UNITED NATIONS SUICIDE — (New York Post)

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New York Post

By JENNIFER GOULD KEIL, DEVIN SMITH and MURRAY WEISS

December 2, 2003

A senior security officer at the United Nations suffered a deadly gunshot wound to his head in an apparent suicide in an employees’ lounge above the General Assembly, sources said.
The death of Michael Halton, 41, stunned friends and colleagues as well as bystanders gathered in the building for a World AIDS Day function with Jermaine Jackson, boxer Leila Ali and songstress Ashanti.

Halton, a popular 16-year veteran of the U.N. security force, was apparently depressed over marital problems and had recently begun taking an anti-depressant drug, police sources said.

He was the first person to die violently at the U.N. since it was founded more than a half-century ago.

Authorities say Halton showed up for work yesterday at 8:45 a.m. and manned his usual post at the entrance to the building near 42nd Street, where the public gathers for tours through the building.

At about 10 a.m., Halton took a brief break and headed for the third-floor lounge. When he failed to return to his post an hour later, co-workers went looking for him and made the grim discovery.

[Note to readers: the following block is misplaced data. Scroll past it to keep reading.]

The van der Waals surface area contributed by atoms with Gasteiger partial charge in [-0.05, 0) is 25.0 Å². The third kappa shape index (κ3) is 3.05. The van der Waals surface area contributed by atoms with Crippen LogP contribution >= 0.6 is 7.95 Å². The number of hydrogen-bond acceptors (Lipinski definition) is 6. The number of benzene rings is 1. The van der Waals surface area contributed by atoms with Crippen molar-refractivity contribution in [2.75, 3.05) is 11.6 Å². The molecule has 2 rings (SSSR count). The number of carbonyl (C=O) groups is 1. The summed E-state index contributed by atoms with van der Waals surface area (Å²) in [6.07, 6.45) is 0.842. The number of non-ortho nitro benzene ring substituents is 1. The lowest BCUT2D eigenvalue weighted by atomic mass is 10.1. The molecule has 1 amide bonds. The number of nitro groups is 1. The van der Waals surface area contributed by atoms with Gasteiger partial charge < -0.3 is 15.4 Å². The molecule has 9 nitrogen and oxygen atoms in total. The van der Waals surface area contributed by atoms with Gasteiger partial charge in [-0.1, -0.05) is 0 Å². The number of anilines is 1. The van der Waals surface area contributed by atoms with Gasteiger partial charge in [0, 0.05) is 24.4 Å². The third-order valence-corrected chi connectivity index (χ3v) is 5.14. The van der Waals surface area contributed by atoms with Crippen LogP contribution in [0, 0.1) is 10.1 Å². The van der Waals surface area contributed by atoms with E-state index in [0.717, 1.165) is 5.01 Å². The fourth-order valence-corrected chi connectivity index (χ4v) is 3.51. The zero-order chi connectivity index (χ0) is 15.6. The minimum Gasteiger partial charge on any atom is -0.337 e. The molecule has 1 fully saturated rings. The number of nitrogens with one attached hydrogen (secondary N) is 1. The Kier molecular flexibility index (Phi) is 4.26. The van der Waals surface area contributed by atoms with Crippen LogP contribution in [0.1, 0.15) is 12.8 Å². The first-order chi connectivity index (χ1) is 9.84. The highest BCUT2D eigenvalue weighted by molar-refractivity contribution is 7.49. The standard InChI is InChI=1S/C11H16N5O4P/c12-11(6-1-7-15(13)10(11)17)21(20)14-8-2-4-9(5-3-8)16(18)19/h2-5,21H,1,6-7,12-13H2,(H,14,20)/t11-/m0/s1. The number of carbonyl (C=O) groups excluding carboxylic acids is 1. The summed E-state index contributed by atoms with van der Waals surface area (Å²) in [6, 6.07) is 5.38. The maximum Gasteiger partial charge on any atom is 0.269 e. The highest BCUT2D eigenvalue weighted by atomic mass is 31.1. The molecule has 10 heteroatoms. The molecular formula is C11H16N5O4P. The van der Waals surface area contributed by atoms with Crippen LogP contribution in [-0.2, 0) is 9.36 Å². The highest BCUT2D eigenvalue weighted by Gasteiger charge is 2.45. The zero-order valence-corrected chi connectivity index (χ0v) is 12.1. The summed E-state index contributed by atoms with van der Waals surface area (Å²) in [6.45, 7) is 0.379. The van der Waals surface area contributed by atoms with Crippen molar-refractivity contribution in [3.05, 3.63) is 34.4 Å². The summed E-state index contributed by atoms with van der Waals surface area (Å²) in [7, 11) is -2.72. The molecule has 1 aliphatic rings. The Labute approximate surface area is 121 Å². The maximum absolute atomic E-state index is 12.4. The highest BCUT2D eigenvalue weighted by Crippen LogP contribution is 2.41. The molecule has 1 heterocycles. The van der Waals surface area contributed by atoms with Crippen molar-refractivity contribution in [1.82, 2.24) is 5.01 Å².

He was found sprawled near a chair with his 9 mm Glock next to his body, sources said.

Halton’s boss, Michael McCann, fought back tears as he described Halton as an affable colleague who “always had a smile.”

“He was simply a great guy,” a co-worker said, adding that Halton was married with two kids.

Sources said despite Halton’s upbeat demeanor at work, he had recently been depressed and, unbeknownst to his bosses, had been taking medication during the past week.

Stunned and sobbing neighbors and relatives gathered at Halton’s tidy two-story home in West Sayville, L.I., which was festooned for the holiday season with lights, a wreath on the front door and two statues from the “Nutcracker Suite” on the lawn.

“Mike was always playing ball with his kids out front or walking with his wife,” said a neighbor who did not want to be identified.

Another neighbor, who used to baby-sit the Halton children, said: “I never would have expected this. It’s a shock.”

Two other U.N. security guards died this year – one in the Staten Island Ferry tragedy last month, the other from cancer.